Sharp-shinned Hawks are birds of the forest and forest edge, and are not found where trees are scarce or scattered, except on migration. They require dense forest, ideally with a closed canopy, for breeding. While favoring forests that contain conifers, they also nest in stands of aspen in Colorado, oak-hickory forest in Missouri, and the hardwood forests of the East. They occupy a wide range of elevations, from sea level to near treeline. In the winter season, look for Sharp-shinned Hawks at forest edges, in somewhat more open habitats than the dense forests they breed in, as well as in suburban areas with bird feeders.Back to top
Songbirds make up about 90 percent of the Sharp-shinned Hawk’s diet. Birds the size of American Robins or smaller (especially warblers, sparrows, and thrushes) are the most frequent prey; bigger birds are at less risk, though they’re not completely safe. Studies report quail, shorebirds, doves, swifts, woodpeckers, and even falcons as prey. Sharp-shins also eat small rodents, such as mice and voles, and an occasional moth or grasshopper. While nesting, much of the food for their babies is the nestlings and fledglings of other birds.Back to top
Throughout their range, Sharp-shinned Hawks favor conifer trees (pine, spruce, or fir) as nesting sites, but may also use aspens and hardwood trees. The nest is always placed under dense forest cover, usually toward the top of a tall tree, but well under the canopy. Most nests are anchored between horizontal limbs and the tree trunk.
The nest is a broad, flat mass of dead twigs, usually conifer twigs, sometimes lined with flakes of bark. Both members of the pair bring nesting material to the site, but the female does most or all of the construction. The shallow, platform-like nest is usually 1–2 feet in diameter and 4–6 inches deep. The eggs and young often sit more on than in this wide, open-topped nest.
|Clutch Size:||3-8 eggs|
|Number of Broods:||1 brood|
|Egg Length:||1.3-1.6 in (3.3-4.2 cm)|
|Egg Width:||1.1-1.3 in (2.8-3.4 cm)|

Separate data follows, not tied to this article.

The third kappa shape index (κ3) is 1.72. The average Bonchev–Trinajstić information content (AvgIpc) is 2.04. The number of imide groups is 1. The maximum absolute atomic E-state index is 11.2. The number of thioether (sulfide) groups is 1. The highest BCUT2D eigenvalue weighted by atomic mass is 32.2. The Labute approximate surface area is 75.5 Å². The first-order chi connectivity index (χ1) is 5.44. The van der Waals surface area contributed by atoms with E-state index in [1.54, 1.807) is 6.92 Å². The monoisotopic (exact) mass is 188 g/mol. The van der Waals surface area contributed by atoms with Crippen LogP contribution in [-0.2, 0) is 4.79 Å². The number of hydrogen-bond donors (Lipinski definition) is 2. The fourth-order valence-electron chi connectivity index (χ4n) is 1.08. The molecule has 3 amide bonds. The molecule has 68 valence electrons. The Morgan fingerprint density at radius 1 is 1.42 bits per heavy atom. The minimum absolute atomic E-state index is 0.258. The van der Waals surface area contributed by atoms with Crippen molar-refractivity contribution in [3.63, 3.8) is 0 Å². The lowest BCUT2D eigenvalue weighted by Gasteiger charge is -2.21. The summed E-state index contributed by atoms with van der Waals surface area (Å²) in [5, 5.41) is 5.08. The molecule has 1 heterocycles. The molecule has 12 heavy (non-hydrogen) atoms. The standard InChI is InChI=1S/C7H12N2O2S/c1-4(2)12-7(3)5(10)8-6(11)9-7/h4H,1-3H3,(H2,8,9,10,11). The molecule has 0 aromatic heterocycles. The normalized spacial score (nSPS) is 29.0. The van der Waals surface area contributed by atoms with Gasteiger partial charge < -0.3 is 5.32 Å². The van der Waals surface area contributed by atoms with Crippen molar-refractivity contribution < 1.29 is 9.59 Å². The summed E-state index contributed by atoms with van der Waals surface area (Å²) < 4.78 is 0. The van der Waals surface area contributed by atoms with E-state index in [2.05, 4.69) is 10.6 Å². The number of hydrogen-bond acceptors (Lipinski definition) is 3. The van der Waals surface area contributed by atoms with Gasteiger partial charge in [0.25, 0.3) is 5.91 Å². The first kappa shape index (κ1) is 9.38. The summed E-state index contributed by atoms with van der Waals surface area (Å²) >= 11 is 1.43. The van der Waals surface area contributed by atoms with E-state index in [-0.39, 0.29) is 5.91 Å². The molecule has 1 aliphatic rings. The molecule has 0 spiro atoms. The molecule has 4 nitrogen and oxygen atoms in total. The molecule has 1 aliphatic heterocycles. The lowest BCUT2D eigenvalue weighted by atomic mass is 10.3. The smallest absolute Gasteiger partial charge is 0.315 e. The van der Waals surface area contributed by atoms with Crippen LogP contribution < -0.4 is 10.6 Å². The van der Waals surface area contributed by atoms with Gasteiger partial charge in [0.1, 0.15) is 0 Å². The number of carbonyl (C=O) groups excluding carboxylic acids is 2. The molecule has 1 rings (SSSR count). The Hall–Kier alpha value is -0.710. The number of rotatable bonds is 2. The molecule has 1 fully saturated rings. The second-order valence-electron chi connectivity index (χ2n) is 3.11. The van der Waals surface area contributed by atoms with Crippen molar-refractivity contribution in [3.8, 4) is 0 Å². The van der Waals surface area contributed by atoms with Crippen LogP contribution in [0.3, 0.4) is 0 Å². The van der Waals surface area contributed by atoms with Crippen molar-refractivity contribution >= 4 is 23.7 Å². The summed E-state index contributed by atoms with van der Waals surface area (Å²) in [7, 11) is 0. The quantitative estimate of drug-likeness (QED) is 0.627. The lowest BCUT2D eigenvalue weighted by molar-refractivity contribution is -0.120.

|Incubation Period:||30-35 days|
|Nestling Period:||21-28 days|
|Egg Description:||Dull-white or pale-blue splotched with brown, violet, red, or hazel.|
|Condition at Hatching:||Eyes open; body covered in white down.|
Sharp-shinned Hawks are “pursuit hunters”, often surprising their prey on the wing by bursting out from a hidden perch with a rush of speed. They are versatile: small birds may be taken in the air or on the ground; they may pounce from perches as little as 3 feet above the ground to catch rodents; and they catch some insects on the wing. Sharp-shins make great use of cover and stealth to get close to their prey, surprising it at close range rather than diving from great heights. They are agile and acrobatic fliers, navigating dense woods at high speeds by using their long tail as a rudder. In open areas they sometimes fly very low, hugging ground contours to remain hidden to prey until the last moment. During their breeding season, Sharp-shinned Hawks are quiet, elusive, and nest in solitary pairs under deep forest cover; this may be to avoid their own predation at the claws of the similar but much larger Northern Goshawk. Sharp-shins get a bit more gregarious at migration, sometimes traveling in small groups at that time; they are typically the most numerous birds seen at hawk watches. This species and other accipiters fly with a characteristic “flap-flap-glide” pattern: typically 3 to 6 shallow wingbeats followed by a short glide. They also take advantage of thermals and updrafts to save energy by soaring, but rarely flap steadily except when in hot pursuit of prey. Adults feed their young for several weeks after the young can fly, as the fledglings gain hunting skills.Back to top